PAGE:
Although the United States ratified the 1954 UNESCO Hague Convention on the Protection of Cultural Property in the Event of Armed Conflict, and its two Protocols of 1954 and 1999 in 2009, Britain still has not – leaving it as “arguably the most significant military power” not to have passed the convention into domestic legislation. One month on from the UK National Commission for UNESCO sending the following letter to William Hague, Secretary of State for Foreign and Commonwealth Affairs, the Protocol remains unratified  –

Rt. Hon. William Hague MP
Secretary of State for Foreign and Commonwealth Affairs
Foreign & Commonwealth Office,
King Charles Street,
London, SW1A 2AH
 
Subject:
Ratification of the 1954 UNESCO Hague Convention on the Protection of Cultural Property in the Event of Armed Conflict and its two Protocols of 1954 and 1999
 
1 March 2012
 
Dear Foreign Secretary,
 
We write regarding the UK’s ratification of the 1954 Hague Convention on the Protection of Cultural Property in the Event of Armed Conflict and its two Protocols of 1954 and 1999. Since the USA ratified the Convention in 2009, the UK is now arguably the most significant military power, and the only one with extensive military involvements abroad, not to have ratified it.
 
While ratification is formally the responsibility of the Department of Culture, Media and Sport we write to ask for your support for DCMS in its attempts to find Parliamentary time to enable ratification. Ms Sue Davies and Professor Peter Stone, representing the UK National Commission for UNESCO, met with Ed Vaizey MP, Minister for Culture, Communications and the Creative Industries, last year at which meeting he reiterated the Government’s position, and his strong desire, to ratify the Convention at the earliest possible opportunity. We understand from meetings with representatives from your Department that the FCO is also supportive of ratification. Last year we were also requested to submit evidence to the Iraq Inquiry and we have high expectation that the Inquiry will include ratification of the 1954 Hague Convention, at the earliest opportunity, as one of its recommendations.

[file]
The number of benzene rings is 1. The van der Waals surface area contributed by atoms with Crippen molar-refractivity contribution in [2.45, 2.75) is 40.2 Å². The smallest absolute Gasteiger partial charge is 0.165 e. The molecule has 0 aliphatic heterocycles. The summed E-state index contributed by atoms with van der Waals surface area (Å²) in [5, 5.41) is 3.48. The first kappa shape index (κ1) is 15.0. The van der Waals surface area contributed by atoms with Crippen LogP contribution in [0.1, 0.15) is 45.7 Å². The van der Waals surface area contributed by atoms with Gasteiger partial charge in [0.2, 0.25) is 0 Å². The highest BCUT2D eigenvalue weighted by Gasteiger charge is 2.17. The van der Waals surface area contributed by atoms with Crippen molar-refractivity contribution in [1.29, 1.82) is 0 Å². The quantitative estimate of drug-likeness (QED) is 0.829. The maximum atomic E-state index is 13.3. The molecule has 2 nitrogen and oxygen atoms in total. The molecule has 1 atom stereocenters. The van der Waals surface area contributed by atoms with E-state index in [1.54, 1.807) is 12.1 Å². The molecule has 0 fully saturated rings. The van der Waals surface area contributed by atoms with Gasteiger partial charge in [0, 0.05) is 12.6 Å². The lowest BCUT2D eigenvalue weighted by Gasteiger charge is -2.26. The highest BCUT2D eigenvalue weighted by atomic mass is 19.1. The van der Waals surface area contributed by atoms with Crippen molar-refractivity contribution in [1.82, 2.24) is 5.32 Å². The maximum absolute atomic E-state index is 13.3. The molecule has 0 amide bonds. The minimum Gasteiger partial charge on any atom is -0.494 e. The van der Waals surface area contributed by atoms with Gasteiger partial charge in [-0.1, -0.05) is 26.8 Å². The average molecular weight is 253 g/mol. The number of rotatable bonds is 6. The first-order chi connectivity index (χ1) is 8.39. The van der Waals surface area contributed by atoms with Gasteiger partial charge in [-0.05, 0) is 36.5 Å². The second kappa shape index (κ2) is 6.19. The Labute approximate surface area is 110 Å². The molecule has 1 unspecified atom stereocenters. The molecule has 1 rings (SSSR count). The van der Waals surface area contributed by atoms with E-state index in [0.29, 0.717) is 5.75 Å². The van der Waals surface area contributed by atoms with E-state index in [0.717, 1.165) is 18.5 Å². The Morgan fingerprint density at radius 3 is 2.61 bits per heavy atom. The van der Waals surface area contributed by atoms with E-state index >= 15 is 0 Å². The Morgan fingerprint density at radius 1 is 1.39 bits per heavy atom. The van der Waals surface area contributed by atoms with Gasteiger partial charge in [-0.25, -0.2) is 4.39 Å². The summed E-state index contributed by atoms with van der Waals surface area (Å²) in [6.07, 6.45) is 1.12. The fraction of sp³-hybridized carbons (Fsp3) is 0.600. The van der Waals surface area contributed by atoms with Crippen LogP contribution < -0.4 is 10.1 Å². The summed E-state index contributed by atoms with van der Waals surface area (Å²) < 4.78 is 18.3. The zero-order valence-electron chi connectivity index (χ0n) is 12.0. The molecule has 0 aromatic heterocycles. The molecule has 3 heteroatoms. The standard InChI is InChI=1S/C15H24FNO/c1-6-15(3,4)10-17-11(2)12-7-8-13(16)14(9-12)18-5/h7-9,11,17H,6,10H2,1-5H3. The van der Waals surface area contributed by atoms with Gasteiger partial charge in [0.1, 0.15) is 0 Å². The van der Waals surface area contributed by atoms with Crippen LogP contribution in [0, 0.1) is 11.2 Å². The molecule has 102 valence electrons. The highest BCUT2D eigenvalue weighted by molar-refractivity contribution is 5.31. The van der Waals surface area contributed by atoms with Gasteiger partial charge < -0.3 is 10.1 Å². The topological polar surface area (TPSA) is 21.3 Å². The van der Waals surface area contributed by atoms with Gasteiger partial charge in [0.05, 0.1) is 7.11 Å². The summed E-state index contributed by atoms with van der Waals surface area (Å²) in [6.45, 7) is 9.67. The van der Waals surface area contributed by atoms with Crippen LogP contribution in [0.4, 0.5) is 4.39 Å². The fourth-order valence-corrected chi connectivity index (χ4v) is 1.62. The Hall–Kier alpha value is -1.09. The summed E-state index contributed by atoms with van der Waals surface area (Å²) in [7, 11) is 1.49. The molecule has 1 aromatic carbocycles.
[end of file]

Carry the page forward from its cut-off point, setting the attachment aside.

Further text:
We urge you to support ratification at the earliest opportunity in order that the UK Government, and its forces, will be visibly committed to making a full contribution to the protection of cultural property in the event of armed conflict and that the UK will be able to act as an exemplar in international relations and humanitarian practice.
 
We are very happy to supply any additional information or meet with either yourself or your representative if it would help to support and speed ratification.
 
Yours sincerely
Professor John Morgan
Chair, UK National Commission for UNESCO.
 
William Hague may be emailed at haguew@parliament.uk